Employment and Immigration Law Update – Quick fire September 2019
25 September 2019
Public guidance on non-disclosure agreements and new guidance on off-payroll working are covered in this month’s Quick fire.
Public guidance on non-disclosure agreements
The Law Society of England and Wales has published new guidance to help the public understand their rights when faced with a non-disclosure agreement, including confidentiality provisions commonly included in settlement agreements.
The guidance is very short and mainly emphasises the importance for employees to seek independent legal advice before signing a confidentiality agreement (which is of course a statutory requirement before signing a settlement agreement). The guidance also makes it clear that confidentiality clauses are not legally binding if they try to prevent the individual talking to the police or a regulator about an issue at work, and cannot be used to prevent an individual from making a protected disclosure under whistleblowing legislation.
New guidance: off-payroll working
New and updated guidance on the off-payroll working rules, aimed at clients, intermediaries, agencies and fee payers has been issued by HMRC. The guidance outlines how the off-payroll working rules will change from 6 April 2020. From this date, medium and large-sized private sector clients will be responsible for deciding the employment status of workers, as is currently the case for public sector clients.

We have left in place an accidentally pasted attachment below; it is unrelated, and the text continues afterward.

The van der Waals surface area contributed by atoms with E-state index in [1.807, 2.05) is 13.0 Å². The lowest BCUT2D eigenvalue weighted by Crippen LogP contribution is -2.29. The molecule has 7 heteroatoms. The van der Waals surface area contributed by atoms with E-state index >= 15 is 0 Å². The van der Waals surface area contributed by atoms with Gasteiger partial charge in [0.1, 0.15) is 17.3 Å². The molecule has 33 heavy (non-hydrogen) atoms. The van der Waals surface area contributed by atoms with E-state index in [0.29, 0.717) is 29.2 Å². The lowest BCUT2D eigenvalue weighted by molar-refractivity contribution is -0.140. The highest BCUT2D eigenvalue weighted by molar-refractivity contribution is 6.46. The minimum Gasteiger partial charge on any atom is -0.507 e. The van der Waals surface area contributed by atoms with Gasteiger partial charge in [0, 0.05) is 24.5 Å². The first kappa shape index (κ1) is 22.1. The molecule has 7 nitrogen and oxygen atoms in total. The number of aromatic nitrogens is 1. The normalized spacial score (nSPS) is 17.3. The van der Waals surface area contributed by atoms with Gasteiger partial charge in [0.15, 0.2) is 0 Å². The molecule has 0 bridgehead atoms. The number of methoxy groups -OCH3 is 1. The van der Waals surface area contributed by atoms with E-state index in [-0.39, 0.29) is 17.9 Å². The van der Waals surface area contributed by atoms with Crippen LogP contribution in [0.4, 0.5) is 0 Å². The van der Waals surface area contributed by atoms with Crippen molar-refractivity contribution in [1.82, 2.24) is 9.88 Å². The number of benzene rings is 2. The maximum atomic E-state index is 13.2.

Guidance on the 2020 changes for client businesses receiving services from a worker through their intermediary is available here. For further information on the forthcoming changes, see this article by Birketts’ Tax Team.
This article is from the September 2019 issue of Employment and Immigration Law Update, our monthly newsletter for HR professionals. To download the latest issue, please visit the newsletter section of our website. Law covered as at September 2019.
The content of this article is for general information only. It is not, and should not be taken as, legal advice. If you require any further information in relation to this article please contact the author in the first instance. Law covered as at September 2019.